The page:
Which airlines have young, shiny new aircraft – and which have the oldest and creakiest? A Swiss operation that specialises in providing up-to-date airline intelligence has revealed the answer and given specifics.
The Swiss firm is Ch-aviation. It shows that in our own region, Virgin Australia has reason to smile, as does Air New Zealand, Air Tahiti Nui and Qantas’ Auckland-based trans-Tasman subsidiary Jetconnect.
Taking first place with the youngest fleet in the world is Norwegian UK. The average age of a Norwegian UK plane is just under one year. Hard to beat that!
Rounding out the rest of the world’s top five – all with an average fleet age of less than two years – are two Chinese airlines Colorful Guizhou Airlines (hands up anyone who’s heard of that!) and Loong Air (ditto) along with Germany’s Eurowings, and Swiss Global Air Lines.
Here’s a fine old plane! Lufthansa once flew this Junkers Ju 52 German tri-motor plane, named Rudolf von Thuna. It’s now on display as a vintage model in Munich Airport’ Visitors Park.
The results don’t break out Australasia as a separate region. It’s included with Oceania. While Virgin Australia makes an appearance in the youthful category, Qantas isn’t mentioned at all. That may be because the average age of the Qantas fleet is somewhere in the middle and neither old enough, nor young enough, to be included in either extreme. The wholly-owned Qantas subsidary Jetconnect, which operates trans-Tasman services from Auckland, gets a mention.
“What our data clearly shows is the tremendous growth in Europe and Asia over the past few years while they move to lower-cost models,” said Thomas Jaeger, chief executive of ch-aviation. “And Chinese start-ups have the benefit of good access to capital for new aircraft.”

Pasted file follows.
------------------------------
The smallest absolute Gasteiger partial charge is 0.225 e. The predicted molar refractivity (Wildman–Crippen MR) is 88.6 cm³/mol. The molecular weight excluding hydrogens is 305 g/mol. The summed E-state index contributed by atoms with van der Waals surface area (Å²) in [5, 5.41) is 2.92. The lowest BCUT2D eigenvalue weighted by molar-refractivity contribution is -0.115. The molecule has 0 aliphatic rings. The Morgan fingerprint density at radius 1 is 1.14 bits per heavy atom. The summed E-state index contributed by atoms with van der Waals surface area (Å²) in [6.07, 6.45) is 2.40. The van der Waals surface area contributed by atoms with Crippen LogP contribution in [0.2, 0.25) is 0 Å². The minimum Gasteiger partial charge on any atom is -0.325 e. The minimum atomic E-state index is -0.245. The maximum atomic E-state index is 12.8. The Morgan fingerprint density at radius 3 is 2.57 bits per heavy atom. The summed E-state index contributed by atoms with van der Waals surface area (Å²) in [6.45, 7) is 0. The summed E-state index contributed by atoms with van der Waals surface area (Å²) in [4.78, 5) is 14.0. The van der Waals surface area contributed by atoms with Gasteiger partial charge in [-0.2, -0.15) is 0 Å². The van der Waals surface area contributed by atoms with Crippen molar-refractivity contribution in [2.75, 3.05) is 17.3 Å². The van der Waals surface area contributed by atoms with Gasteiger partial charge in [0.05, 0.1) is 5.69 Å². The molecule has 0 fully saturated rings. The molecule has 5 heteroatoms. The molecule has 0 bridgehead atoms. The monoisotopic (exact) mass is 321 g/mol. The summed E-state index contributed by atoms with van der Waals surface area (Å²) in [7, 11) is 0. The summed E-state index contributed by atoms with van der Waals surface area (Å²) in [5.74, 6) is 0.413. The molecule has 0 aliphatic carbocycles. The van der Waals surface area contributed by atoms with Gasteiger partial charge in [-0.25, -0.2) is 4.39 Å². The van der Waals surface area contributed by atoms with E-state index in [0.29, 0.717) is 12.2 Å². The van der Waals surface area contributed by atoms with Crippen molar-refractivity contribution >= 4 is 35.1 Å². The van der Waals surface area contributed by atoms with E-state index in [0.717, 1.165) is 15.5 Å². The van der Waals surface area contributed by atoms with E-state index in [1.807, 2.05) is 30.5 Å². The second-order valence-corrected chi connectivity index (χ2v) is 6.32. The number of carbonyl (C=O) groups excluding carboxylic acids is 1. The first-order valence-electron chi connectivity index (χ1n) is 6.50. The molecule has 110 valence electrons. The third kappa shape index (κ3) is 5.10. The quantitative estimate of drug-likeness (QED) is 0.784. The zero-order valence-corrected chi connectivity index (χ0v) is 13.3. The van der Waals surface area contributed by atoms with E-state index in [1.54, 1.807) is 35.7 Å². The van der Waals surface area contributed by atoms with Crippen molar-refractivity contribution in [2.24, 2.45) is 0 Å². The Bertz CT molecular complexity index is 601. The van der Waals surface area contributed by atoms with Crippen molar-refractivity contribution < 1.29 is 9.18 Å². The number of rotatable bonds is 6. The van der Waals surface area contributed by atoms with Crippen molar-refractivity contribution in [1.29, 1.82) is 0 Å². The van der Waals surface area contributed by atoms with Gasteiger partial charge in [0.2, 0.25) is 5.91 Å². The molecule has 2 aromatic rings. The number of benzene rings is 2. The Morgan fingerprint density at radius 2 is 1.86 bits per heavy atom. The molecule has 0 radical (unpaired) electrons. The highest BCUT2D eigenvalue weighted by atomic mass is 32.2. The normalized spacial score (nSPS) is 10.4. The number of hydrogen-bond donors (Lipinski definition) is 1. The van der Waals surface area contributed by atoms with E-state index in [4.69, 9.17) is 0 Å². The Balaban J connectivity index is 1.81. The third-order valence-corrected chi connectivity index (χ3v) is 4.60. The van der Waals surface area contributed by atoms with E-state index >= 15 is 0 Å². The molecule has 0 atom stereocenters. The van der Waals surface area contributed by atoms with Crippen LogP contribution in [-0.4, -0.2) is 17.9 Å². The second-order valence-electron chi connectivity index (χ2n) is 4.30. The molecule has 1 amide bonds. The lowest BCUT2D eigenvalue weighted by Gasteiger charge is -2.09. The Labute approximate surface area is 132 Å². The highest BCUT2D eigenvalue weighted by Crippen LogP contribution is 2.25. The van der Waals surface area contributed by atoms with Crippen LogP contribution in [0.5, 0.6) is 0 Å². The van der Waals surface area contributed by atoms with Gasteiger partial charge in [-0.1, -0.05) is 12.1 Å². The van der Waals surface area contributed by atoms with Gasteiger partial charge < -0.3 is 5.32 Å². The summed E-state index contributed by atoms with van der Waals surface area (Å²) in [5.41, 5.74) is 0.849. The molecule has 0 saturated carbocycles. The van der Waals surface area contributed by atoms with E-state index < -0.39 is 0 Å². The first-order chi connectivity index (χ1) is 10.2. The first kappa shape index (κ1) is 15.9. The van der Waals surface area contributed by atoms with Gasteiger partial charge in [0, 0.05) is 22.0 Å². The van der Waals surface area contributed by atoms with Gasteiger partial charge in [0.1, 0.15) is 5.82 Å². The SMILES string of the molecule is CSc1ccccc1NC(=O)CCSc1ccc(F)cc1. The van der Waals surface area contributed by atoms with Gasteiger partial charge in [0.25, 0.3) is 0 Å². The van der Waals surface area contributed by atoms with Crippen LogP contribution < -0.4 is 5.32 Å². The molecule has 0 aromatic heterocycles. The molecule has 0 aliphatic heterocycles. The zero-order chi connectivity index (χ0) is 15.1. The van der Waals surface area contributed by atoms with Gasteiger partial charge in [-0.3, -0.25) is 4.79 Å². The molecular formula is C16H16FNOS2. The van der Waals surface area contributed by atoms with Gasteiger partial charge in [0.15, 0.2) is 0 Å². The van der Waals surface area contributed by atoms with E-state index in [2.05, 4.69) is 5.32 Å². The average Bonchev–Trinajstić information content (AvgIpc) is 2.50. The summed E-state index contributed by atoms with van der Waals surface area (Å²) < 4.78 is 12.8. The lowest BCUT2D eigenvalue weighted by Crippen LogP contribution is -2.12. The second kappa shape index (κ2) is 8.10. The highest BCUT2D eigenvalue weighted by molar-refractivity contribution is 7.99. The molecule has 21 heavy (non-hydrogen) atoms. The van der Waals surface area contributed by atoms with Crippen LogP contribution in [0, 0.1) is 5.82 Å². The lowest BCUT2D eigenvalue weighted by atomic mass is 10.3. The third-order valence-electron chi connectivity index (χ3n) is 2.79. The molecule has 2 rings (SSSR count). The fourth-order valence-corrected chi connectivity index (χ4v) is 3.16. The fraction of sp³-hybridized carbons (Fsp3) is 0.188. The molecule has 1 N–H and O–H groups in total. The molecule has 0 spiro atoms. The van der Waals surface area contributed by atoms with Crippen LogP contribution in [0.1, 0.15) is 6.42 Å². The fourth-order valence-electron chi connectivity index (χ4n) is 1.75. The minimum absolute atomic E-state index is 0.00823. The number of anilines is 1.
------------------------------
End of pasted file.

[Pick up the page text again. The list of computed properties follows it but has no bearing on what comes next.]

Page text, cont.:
The bottom five was quite a different story, with Africa and North America doing battle for the oldest fleets. In bottom position is Kenya’s Fly SAX with an average aircraft age of 36 years old, followed by Nolinor Aviation (Canada), African Express Airways (Kenya), Western Air Bahamas, and Pacific Coastal Airlines (Canada).
“Obviously we see something quite different in Canada and Kenya, which both have a lot of smaller carriers operating in remote areas,” Jaeger says. “And many African airlines which want to expand simply don’t have the cash for brand new aircraft.” Taking out top spots for youngest fleet on each continent were:
- Africa – RwandAir;
- Asia – Colorful Guizhou Airlines;
- Europe – Norwegian UK;
- North America – WestJet Encore;
- Oceania – Air Tahiti;
- South America – Conviasa.
Ch-aviation claims to maintain “the world’s largest and most comprehensive B2B databases in civil aviation, providing up-to-the-minute information on fleets, aircrafts, ownership, contacts, routes, and worldwide flight schedule data (in cooperation with OAG)”.
Continue to read the full list here on eGlobalTRavelMedia || August 11, 2017 |||